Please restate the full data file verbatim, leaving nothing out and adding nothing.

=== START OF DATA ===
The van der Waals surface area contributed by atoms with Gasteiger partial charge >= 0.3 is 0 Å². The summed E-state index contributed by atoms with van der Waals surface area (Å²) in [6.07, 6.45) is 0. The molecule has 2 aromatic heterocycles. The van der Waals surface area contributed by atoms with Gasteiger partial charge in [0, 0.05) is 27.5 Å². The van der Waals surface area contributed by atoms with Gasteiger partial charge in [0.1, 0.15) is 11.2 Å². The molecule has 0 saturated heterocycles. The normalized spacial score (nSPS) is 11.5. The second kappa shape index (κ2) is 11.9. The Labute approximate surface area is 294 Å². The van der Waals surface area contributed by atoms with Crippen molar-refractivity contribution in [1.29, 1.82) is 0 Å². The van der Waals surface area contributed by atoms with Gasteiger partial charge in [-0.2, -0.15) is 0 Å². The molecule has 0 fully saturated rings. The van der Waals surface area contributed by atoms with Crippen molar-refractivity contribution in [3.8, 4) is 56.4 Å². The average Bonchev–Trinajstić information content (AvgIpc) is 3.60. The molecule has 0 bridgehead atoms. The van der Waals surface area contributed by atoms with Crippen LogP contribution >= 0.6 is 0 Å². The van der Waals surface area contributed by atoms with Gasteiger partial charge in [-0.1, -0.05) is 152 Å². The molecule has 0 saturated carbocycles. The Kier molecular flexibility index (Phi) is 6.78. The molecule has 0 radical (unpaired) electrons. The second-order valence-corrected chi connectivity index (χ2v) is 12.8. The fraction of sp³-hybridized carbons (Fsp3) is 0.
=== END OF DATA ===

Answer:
The van der Waals surface area contributed by atoms with Gasteiger partial charge >= 0.3 is 0 Å². The summed E-state index contributed by atoms with van der Waals surface area (Å²) in [6.07, 6.45) is 0. The molecule has 2 aromatic heterocycles. The van der Waals surface area contributed by atoms with Gasteiger partial charge in [0, 0.05) is 27.5 Å². The van der Waals surface area contributed by atoms with Gasteiger partial charge in [0.1, 0.15) is 11.2 Å². The molecule has 0 saturated heterocycles. The normalized spacial score (nSPS) is 11.5. The second kappa shape index (κ2) is 11.9. The Labute approximate surface area is 294 Å². The van der Waals surface area contributed by atoms with Crippen molar-refractivity contribution in [1.29, 1.82) is 0 Å². The van der Waals surface area contributed by atoms with Gasteiger partial charge in [-0.2, -0.15) is 0 Å². The molecule has 0 fully saturated rings. The van der Waals surface area contributed by atoms with Crippen molar-refractivity contribution in [3.8, 4) is 56.4 Å². The average Bonchev–Trinajstić information content (AvgIpc) is 3.60. The molecule has 0 bridgehead atoms. The van der Waals surface area contributed by atoms with Crippen LogP contribution >= 0.6 is 0 Å². The van der Waals surface area contributed by atoms with Gasteiger partial charge in [-0.1, -0.05) is 152 Å². The molecule has 0 saturated carbocycles. The Kier molecular flexibility index (Phi) is 6.78. The molecule has 0 radical (unpaired) electrons. The second-order valence-corrected chi connectivity index (χ2v) is 12.8. The fraction of sp³-hybridized carbons (Fsp3) is 0.